Mimi Kim

Generation: Second Generation
Location: Oakland, CA (at time of interview)
Interviewer: Ramsay Liem

War Legacies

Being second generation, not having other family members here besides my immediate family to really fill in a lot of the stories, so you just really pay attention to the very small things that your parents say once in a while. I thought it would be interesting to have a group come together to talk about the North. My father’s from North Korea. How does that particular experience affect us because I really have a lot of friends that have at least one parent who was from North Korea? So I thought, “Are we attracted to each other somehow?” But we’re not really talking about this and well, your family’s the same, right? It seemed to be, I know for me, a really significant part of who I am because it’s such a significant part of who my father is.

Pre-War Period
Family Separation

One of the most significant things that impacts his [father’s] life is his leaving North Korea at age eighteen. It was before the war. He was born in 1927…. It was right after the Russians marched into North Korea and since his family was [upper] class, you know, they lost everything and he wanted, he felt like he had to leave. His older brother had left first so then he followed after. [But not everyone left.] And he only recently got reunified with his family. He had a chance to go three times, and he just went the last time, he went last year. So he found—well, he had heard that his father had died fairly soon after he left, and you know, he blames the whole Communist takeover for that. And then he went back, and all his siblings were still living with his mother though she died earlier this year.

Life in the United States

And then on my father’s side, I got together with my cousins and I just remember there’s one cousin who’s the oldest son of the oldest son—my dad’s brother who was oldest. My dad’s the second [oldest] and then the oldest son is kind of the head of the family over there [Korea]. We can’t speak a lot because his English is pretty limited but we were really struggling and we were trying and I just remember him making the comment that he felt like he was sleepwalking because he had never seen North Korea, he’d never seen what he considers his home…. And that really struck me because I thought, you know, he’s in Korea. But still he felt that way because somebody in South Korea [can’t visit the North]. And, you know, just that image of sleepwalking was so….

Korean War Memories

She [my mother] didn’t talk. Well, I think she’ll talk less about her whole Korea experience just in general. She definitely wants to forget Korea, a lot of her experience in Korea. I think it was her, her family. Um, just a couple things about, I guess being under Japanese occupation, but also I remember her even just saying that she was part of one of the Communist demonstrations. “I was there, I was at a Communist demonstration.” But I think she just thought that it was kind of funny. But obviously, she was involved in some way, to even have been at that demonstration. But, she’s not really talking about that.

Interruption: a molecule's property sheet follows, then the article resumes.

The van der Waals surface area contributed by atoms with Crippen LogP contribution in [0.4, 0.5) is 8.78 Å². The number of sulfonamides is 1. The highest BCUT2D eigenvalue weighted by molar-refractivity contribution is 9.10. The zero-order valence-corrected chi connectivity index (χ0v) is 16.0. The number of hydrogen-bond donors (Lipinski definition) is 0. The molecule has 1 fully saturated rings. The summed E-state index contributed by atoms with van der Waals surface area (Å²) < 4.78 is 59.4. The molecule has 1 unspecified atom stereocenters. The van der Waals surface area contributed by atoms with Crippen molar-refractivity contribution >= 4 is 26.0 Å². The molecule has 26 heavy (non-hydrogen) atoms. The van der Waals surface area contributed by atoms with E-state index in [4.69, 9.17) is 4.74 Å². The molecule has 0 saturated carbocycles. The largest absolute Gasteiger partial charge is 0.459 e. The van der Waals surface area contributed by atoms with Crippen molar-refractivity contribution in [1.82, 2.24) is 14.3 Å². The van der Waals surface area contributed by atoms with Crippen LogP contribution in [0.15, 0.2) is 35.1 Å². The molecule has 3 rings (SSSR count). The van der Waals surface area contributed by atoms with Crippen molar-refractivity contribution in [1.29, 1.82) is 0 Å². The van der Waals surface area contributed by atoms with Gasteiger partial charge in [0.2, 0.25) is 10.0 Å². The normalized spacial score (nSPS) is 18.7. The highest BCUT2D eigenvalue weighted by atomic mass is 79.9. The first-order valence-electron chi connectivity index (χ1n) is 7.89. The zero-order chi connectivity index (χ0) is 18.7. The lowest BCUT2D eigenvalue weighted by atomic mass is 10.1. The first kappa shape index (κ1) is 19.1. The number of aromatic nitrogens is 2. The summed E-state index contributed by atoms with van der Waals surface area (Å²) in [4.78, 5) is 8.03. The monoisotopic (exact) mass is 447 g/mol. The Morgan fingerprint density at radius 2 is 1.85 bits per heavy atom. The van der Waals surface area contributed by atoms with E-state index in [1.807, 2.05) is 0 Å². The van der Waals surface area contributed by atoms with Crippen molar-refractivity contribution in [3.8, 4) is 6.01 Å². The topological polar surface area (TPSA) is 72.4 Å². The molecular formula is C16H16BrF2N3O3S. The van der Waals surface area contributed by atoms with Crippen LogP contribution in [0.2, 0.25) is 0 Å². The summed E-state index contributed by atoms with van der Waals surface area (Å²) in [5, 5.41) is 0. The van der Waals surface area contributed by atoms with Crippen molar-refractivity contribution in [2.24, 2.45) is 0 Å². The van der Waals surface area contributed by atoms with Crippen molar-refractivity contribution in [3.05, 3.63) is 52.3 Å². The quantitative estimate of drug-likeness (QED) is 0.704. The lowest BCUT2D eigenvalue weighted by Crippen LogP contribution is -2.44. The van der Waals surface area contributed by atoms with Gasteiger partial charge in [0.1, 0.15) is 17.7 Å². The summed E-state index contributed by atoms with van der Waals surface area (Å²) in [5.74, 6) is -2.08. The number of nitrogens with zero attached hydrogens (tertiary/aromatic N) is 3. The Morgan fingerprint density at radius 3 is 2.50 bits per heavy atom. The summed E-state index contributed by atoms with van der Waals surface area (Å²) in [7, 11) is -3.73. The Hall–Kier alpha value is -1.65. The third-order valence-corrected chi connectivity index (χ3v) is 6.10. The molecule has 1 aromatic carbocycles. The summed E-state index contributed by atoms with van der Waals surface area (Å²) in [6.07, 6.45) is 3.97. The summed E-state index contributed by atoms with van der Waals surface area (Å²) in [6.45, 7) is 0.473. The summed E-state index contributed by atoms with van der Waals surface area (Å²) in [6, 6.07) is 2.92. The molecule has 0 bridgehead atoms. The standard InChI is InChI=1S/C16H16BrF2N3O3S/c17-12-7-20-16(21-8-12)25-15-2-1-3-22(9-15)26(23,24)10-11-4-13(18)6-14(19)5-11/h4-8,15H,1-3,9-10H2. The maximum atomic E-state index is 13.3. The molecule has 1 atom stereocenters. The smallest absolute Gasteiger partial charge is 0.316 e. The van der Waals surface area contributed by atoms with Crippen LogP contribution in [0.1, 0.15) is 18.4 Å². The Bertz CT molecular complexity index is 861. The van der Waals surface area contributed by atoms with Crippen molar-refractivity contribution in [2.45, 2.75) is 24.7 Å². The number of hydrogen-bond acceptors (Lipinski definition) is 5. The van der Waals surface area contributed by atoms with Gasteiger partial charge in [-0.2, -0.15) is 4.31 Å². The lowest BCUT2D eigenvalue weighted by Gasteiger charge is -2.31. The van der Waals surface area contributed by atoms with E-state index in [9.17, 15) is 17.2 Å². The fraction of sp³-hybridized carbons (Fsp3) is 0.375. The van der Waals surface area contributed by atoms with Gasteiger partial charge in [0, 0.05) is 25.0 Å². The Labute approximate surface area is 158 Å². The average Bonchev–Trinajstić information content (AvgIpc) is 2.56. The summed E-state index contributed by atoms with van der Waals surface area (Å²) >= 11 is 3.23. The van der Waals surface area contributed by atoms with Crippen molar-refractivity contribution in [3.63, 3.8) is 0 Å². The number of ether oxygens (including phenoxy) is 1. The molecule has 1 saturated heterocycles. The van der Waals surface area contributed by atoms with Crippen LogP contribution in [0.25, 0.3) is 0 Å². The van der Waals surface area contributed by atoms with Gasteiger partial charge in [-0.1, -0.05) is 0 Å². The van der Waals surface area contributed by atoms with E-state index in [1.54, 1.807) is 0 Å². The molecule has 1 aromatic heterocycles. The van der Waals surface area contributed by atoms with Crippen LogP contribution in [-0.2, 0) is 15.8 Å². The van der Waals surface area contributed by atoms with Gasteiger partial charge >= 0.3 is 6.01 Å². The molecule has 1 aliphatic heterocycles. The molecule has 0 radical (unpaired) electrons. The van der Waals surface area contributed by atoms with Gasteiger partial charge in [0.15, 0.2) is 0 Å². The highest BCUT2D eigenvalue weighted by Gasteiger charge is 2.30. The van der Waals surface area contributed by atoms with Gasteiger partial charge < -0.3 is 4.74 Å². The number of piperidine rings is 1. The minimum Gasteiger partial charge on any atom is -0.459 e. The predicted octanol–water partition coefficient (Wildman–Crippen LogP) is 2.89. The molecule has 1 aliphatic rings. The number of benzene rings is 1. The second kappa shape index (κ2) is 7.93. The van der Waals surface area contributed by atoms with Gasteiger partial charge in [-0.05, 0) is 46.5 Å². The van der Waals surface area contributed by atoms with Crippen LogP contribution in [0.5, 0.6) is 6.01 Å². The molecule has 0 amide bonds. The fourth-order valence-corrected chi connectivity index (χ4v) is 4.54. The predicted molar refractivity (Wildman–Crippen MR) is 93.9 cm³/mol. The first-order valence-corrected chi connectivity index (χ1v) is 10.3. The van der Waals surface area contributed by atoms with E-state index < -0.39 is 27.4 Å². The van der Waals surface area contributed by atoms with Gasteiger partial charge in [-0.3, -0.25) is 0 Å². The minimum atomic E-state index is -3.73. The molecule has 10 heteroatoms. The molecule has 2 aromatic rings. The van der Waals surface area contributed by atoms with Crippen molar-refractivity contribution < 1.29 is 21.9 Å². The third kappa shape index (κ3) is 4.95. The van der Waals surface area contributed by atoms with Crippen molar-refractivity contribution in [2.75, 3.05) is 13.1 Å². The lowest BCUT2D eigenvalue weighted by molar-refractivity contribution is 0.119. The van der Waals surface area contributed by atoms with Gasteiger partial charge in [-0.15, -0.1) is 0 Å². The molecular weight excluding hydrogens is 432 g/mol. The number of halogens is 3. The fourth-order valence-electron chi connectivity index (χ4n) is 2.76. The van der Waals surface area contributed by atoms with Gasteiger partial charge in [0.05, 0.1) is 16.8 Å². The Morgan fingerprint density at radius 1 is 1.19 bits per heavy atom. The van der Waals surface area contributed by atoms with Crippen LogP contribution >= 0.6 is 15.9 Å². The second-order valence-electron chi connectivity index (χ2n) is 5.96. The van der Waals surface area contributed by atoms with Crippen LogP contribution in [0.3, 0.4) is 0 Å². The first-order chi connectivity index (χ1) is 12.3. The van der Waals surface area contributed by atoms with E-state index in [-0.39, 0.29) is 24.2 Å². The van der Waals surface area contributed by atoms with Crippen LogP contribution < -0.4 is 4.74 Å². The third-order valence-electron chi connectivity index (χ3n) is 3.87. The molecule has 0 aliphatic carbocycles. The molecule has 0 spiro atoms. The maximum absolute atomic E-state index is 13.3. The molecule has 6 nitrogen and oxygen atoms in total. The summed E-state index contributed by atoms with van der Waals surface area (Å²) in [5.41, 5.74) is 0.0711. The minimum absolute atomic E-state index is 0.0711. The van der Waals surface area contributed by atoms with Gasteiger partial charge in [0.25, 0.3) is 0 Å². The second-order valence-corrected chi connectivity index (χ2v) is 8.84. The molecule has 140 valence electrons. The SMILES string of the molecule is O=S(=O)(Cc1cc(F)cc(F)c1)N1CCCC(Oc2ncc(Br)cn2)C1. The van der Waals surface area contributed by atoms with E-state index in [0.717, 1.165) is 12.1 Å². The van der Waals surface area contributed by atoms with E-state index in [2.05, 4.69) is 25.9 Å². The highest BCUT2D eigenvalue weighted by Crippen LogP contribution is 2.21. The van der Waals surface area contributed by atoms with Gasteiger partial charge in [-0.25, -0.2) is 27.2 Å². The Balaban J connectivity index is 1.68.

Postwar Period

Yeah, he was involved in the church. He was playing the organ in the church and, and that’s how he got the opportunity to come over. So then he took the opportunity. And I know there were all sorts of [complications on] my mother’s side. My mother’s father particularly hated my dad because he was from North Korea and they’re from the south. So, there was all sort of conflict involved and I think at one time my mom said that, when he actually left to come to the U.S., he said he was coming to, you know, have a better life for their family, our family.   And I think her dad was, “See, he’s going to leave you.”

War Legacies

But you know, on a political level, I just think that, so much of um, well, for one thing, this whole refugee experience is so much, like, it’s having such a huge impact. So many people are refugees and [are] going to be children of refugees—so many people in the U.S. I just think that there’s so much denial of that. And also I think this whole Asian immigration experience is, like, this whole model minority idea that people all came over for better, you know, opportunities. I mean, I just think Asian Americans are buying into that and that is really bothering me…. I mean are we even talking about the Vietnam War? Do you remember why people, Southeast Asians, are here? And um, Koreans. I mean I consider myself here because of the Korean War.